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How Much Can You Withdraw From a Portfolio and Not Outlive It?

The biggest risk any investor faces is running out of money. From the standpoint of retirement savings, this is known as longevity risk. It is the risk of living longer than your savings can support you. Longevity risk is why millennials are encouraged to put most of their savings into stocks and why retired investors should keep withdrawals to a reasonable level.

What defines a reasonable level is the subject of an article I wrote for this month’s AAII Journal. I’ll share one of the conclusions here: If you are using a systematic approach like the 4% rule, don’t plan on using a withdrawal rate greater than 5% as your base. This is a handy rule of thumb even for those who aren’t retired. For any amount saved, a person can quickly estimate how much income their portfolio will provide in the first year of retirement. No fancy calculator needed; simply multiply what you have saved by 5%. The total will be the base amount of dollars you can withdraw. (Those of you with many years until retirement should keep in mind the boost that additional savings and market returns will have on the actual future amount of dollars you will be able to withdraw.)

The longer one’s expected life-span in retirement is, the smaller the withdrawal rate should be. While a 5% inflation-adjusted withdrawal rate holds up fairly well over periods of up to 25 years (an 82% success rate of not outliving your money with a 60% large-cap stock/40% intermediate-term government bond allocation), its odds of success fall at 30-year and 35-year periods (71% and 58% success rates, respectively). Going down to 4% is better (98% and 93% success rates at 30 years and 35 years). A middle ground not covered in the article is to diversify slightly more and use a 4.5% withdrawal rate.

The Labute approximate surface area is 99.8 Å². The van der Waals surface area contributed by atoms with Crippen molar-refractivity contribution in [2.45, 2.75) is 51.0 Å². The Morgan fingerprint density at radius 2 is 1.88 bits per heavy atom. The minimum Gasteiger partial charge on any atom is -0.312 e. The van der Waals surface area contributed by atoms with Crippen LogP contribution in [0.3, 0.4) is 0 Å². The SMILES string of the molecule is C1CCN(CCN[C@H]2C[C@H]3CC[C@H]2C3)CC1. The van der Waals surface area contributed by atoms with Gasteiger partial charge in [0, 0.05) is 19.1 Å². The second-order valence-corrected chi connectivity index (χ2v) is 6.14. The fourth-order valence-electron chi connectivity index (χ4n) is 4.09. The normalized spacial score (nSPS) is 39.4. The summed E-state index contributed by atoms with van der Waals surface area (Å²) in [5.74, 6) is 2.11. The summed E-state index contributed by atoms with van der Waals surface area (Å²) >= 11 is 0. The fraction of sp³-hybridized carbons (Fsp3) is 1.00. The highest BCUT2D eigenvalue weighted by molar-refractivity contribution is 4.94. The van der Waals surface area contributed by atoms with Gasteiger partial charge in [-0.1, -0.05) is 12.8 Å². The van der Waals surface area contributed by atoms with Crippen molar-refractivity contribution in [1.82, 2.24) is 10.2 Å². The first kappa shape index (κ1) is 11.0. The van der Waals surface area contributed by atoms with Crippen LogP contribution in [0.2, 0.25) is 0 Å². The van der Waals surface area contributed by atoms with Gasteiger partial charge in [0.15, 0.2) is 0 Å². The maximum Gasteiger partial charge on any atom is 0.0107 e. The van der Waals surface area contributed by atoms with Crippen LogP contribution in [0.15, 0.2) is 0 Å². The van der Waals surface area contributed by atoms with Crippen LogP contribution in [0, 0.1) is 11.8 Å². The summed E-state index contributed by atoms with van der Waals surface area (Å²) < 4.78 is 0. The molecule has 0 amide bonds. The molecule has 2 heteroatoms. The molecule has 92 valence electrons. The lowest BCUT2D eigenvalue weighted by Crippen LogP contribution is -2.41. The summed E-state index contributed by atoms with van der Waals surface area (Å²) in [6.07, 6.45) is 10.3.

The idea comes from retired financial planner William (“Bill”) Bengen. Bengen created the original 4% withdrawal rule. In subsequent research, he found an initial 4.5% of retirement savings could be withdrawn and subsequently increased by the rate of inflation if small-cap stocks were included.

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The Week Ahead

Sunday is Veteran’s Day, with federal government offices and some banks closed on Monday in observance. The U.S. stock exchanges will operate on normal hours, but the bond markets will be closed. To those of you of who have served or are currently serving, thank you from all of us at AAII.

Third-quarter earnings season will slow from its peak, though there will still be many quarterly reports. On the calendar next week are 12 members of the S&P 500 index including Dow Jones industrial components Home Depot Inc. (HD) on Tuesday, Cisco Systems Inc. (CSCO) on Wednesday and Walmart Inc. (WMT) on Thursday.

The week’s first economic report will be the October consumer price index (CPI), released on Wednesday. The November Philadelphia Fed business outlook survey, October retail sales, the November Empire State manufacturing survey, October import and export prices and September business inventories will all be released on Thursday. Friday will feature October industrial production and capacity utilization.

Five Federal Reserve officials will make public appearances: San Francisco president Mary Daly on Monday and Tuesday, Minneapolis president Neel Kashkari on Tuesday and Thursday, Federal Reserve vice chairman Randal Quarles on Wednesday and Thursday, Dallas president Robert Kaplan and Federal Reserve chairman Jerome Powell on Wednesday and Chicago president Charles Evans on Friday.


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